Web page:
Updated: Dec 5, 2022
Sunday's readings can be found: [HERE].
Today, we hear about what might be one of the cutest encounters in all the gospels. To appreciate some of the subtleties of the scene, it helps to have a certain understanding of tax collectors at the time of Christ.
Generally speaking, none of us, I dare to say, enjoy interacting with the IRS—the Internal Revenue Service. But that sentiment was even worse at the time of Christ. Our taxes, God willing, are used to advance our national interests. But Jesus’ day, taxes collected from the Jews were given over to the Roman Empire—the occupying nation. Rome employed local Jews who’d collect taxes in behalf of Rome. And it wasn’t uncommon for tax collectors to overcharge their fellow Jews, and line their own pockets with the excess amount. That’s an important detail that’s relevant a bit later in the scene.
Now, Zacchaeus wasn’t just any tax collector. He was a chief tax collector. That should tell you something. In a culture where age and seniority were highly regarded, Zacchaeus was likely someone who had been in the business of tax collecting for a long time to rise to that rank. And he was wealthy. It wouldn’t be unheard of to think that at least some of that wealth was acquired unjustly.
To survive and thrive as a tax collector, Zacchaeus had to be thick-skinned enough not to care about his reputation with fellow Jews. After all, he got rich by collaborating with the enemy. But what do we see as our gospel scene unfolds?
Jesus arrives in Jericho and Zacchaeus wants to see him. Unlike others who have previously sought Jesus out, Zacchaeus isn’t looking for some kind of healing, forgiveness, or any other kind of favor from Jesus. We’re not given any clue as to why Zacchaeus wants to see him. He just wants what he wants. It’s an almost childlike reason.
But he was short. And so, he ran ahead of the crowd. Now, men of influence ran for no one. Others were supposed to come to them. As chief tax collector, Zacchaeus was kind of a big deal, and it would be undignified for Zacchaeus to gird up his loins and run. But he doesn’t care, as we've established. And so, he runs—like an excited child—spurred on by his own curiosity.
And then with even greater audacity, he climbs up a tree. I don’t know how often grown men climb up trees. Most local boys here have climbed up mango trees as children. But as we’ve gotten older, we use poles with little hooks and plastic bags on them to pick mangos. Zacchaeus, perhaps an elderly man, climbs up a tree, again with childlike abandon. To this point, we still have no indication that Zacchaeus wanted to speak with Jesus. He seems content enough simply to see Jesus as he passes by, like a child watching a parade.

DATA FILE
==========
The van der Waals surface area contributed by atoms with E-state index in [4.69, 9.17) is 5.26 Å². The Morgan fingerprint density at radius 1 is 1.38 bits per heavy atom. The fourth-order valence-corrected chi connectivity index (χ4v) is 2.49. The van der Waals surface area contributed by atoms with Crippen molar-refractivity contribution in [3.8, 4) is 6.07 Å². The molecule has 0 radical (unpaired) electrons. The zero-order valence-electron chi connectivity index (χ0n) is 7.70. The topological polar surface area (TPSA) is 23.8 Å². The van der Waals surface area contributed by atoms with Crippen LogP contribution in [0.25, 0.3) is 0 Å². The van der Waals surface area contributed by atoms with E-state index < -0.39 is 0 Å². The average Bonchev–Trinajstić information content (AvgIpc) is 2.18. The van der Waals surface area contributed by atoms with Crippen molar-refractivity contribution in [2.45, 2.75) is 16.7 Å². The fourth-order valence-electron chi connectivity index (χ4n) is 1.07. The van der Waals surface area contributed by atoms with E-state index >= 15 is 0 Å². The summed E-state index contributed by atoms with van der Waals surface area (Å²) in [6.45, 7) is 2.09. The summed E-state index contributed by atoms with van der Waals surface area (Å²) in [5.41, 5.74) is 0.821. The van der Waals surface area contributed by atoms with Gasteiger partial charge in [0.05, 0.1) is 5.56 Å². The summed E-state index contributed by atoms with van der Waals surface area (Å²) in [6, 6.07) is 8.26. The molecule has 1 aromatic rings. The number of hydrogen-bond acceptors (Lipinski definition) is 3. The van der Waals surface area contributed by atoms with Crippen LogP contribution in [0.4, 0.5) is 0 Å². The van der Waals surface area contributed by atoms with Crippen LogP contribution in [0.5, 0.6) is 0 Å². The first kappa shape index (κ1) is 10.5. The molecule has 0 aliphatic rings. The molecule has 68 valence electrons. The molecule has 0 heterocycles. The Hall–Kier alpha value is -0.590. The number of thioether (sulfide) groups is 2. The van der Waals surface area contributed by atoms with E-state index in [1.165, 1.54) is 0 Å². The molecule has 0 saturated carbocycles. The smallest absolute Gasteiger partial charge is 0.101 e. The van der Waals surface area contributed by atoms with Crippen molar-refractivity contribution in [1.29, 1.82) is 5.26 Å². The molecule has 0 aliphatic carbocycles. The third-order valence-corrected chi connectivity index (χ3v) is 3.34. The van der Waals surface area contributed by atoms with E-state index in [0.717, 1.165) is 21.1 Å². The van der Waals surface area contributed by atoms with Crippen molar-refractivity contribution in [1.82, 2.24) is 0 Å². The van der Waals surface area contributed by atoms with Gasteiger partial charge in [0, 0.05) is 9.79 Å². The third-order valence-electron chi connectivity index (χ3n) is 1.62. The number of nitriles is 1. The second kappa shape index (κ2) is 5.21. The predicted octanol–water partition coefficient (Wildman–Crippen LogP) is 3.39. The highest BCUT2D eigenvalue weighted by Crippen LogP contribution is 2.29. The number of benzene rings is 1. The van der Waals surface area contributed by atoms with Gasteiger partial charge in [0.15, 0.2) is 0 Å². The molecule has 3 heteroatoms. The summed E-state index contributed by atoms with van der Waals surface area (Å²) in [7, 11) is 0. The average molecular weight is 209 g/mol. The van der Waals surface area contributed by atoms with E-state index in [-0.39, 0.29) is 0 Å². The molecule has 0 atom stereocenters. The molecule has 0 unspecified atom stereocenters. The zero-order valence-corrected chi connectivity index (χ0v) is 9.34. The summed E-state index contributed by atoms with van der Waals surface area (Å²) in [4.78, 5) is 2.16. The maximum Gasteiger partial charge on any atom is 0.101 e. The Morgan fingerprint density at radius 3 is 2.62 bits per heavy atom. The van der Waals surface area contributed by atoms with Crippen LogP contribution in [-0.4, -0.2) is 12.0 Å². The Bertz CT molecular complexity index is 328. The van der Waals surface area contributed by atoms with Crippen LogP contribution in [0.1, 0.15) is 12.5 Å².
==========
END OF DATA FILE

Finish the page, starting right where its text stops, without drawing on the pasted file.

What happens next is quite extraordinary. God is never outdone by us in anything that is good. And that includes excitement when God and sinner meet. In that next scene, I can imagine Jesus excitedly speaking to Zacchaeus, as if playing along: “Zacchaeus, come down quickly, for today I must stay at your house.” And quickly, Zacchaeus came down and received him with joy.
Remember, Jesus had intended to pass through that town. But he stopped there that day because of Zacchaeus’ excitement. Zacchaeus’ exuberant display stopped God in his tracks. But of course, haters gotta hate, so we hear the reaction: “He has gone to stay at the house of a sinner,” some say.
What Zacchaeus says next is striking: “Behold, half of my possessions, Lord, I shall give to the poor, and if I have extorted anything from anyone, I shall repay it four times over”.
Again, Zacchaeus likely wasn’t a person who was bothered much about the regard others had for him. So why the extraordinary display of generosity? In short, it was because our Lord’s reputation was being called into question in that moment. Zacchaeus sensed a growing scandal and was trying to diffuse it. He speaks not for his own sake, but for Jesus. He did it to protect Jesus’ reputation.
If Zacchaeus benefited from it at all, it was so that shame for previous actions wouldn’t separate him from his newfound friend and Lord. Zacchaeus chose willingly to separate himself from wealth, rather than risk being separated from Christ. That’s in stark contrast to the decision of a rich young man from another gospel scene, who made the opposite choice; who chose wealth over discipleship.
One almost can’t help but admire Zacchaeus for his childlike excitement and reckless abandon that prompted God to pause for a day and spend time with him and his entire town. Zacchaeus is the hero in this gospel scene, and the embodiment of our Lord’s exhortation: Unless you become like little children, you cannot enter the kingdom of God.
We’re meant to follow Zacchaeus’ example. Let the children come to me, says the Lord. We’re meant to come to the Lord with childlike joy, excitement, and reckless abandon in our pursuit of Jesus, which may at times lead to uncharacteristic behavior that may seem undignified to some eyes, but in the end, arrests God himself in his tracks, so that the Divine One spends the day with you and me, and with everyone whom we love and know.
Have you and I run in order to see Jesus, spiritually or metaphorically—or even literally? What tree have you and I climbed for the sake of Christ? What lengths have you and I gone for our discipleship? And have we done that with excited joy? Have we been generous with the poor, and just to those to whom we may have been unjust? Do we act to protect Christ’s reputation?
Zacchaeus was a chief tax collector and sinner who turned his whole life around for the better that day. We can do the same beginning today. May God bless you.
Kristus og Zakæus, by Niels Larsen Stevns, c. 1913, oil on canvas, Randers Kunstmuseum. [Public Domain]